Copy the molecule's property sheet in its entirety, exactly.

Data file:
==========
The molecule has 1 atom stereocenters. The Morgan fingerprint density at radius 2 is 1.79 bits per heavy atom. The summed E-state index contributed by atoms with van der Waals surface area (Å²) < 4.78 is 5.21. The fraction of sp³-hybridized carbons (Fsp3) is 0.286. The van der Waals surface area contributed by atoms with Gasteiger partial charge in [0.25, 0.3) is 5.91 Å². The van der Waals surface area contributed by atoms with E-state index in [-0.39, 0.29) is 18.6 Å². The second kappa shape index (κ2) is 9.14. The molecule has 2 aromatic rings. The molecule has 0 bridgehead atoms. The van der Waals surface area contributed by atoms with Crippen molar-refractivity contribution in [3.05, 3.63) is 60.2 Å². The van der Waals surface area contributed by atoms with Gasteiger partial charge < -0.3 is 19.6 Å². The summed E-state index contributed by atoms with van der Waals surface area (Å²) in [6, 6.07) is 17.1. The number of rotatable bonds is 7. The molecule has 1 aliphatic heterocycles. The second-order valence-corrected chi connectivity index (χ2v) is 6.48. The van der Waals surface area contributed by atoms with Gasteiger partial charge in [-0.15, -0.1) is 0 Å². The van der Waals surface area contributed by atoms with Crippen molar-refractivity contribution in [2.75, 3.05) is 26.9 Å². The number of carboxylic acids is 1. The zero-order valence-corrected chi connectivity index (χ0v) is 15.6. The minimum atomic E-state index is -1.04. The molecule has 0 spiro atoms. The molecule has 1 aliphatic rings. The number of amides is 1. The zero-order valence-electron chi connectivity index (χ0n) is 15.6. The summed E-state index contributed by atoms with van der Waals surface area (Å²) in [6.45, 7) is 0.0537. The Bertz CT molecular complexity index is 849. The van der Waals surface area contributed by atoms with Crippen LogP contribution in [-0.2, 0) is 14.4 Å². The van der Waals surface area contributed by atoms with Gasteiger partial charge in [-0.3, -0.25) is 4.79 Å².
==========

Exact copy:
The molecule has 1 atom stereocenters. The Morgan fingerprint density at radius 2 is 1.79 bits per heavy atom. The summed E-state index contributed by atoms with van der Waals surface area (Å²) < 4.78 is 5.21. The fraction of sp³-hybridized carbons (Fsp3) is 0.286. The van der Waals surface area contributed by atoms with Gasteiger partial charge in [0.25, 0.3) is 5.91 Å². The van der Waals surface area contributed by atoms with E-state index in [-0.39, 0.29) is 18.6 Å². The second kappa shape index (κ2) is 9.14. The molecule has 2 aromatic rings. The molecule has 0 bridgehead atoms. The van der Waals surface area contributed by atoms with Crippen molar-refractivity contribution in [3.05, 3.63) is 60.2 Å². The van der Waals surface area contributed by atoms with Gasteiger partial charge < -0.3 is 19.6 Å². The summed E-state index contributed by atoms with van der Waals surface area (Å²) in [6, 6.07) is 17.1. The number of rotatable bonds is 7. The molecule has 1 aliphatic heterocycles. The second-order valence-corrected chi connectivity index (χ2v) is 6.48. The van der Waals surface area contributed by atoms with Gasteiger partial charge in [-0.15, -0.1) is 0 Å². The van der Waals surface area contributed by atoms with Crippen molar-refractivity contribution in [2.75, 3.05) is 26.9 Å². The number of carboxylic acids is 1. The zero-order valence-corrected chi connectivity index (χ0v) is 15.6. The minimum atomic E-state index is -1.04. The molecule has 0 spiro atoms. The molecule has 1 aliphatic rings. The number of amides is 1. The zero-order valence-electron chi connectivity index (χ0n) is 15.6. The summed E-state index contributed by atoms with van der Waals surface area (Å²) in [6.45, 7) is 0.0537. The Bertz CT molecular complexity index is 849. The van der Waals surface area contributed by atoms with Crippen LogP contribution in [-0.2, 0) is 14.4 Å². The van der Waals surface area contributed by atoms with Gasteiger partial charge in [-0.3, -0.25) is 4.79 Å².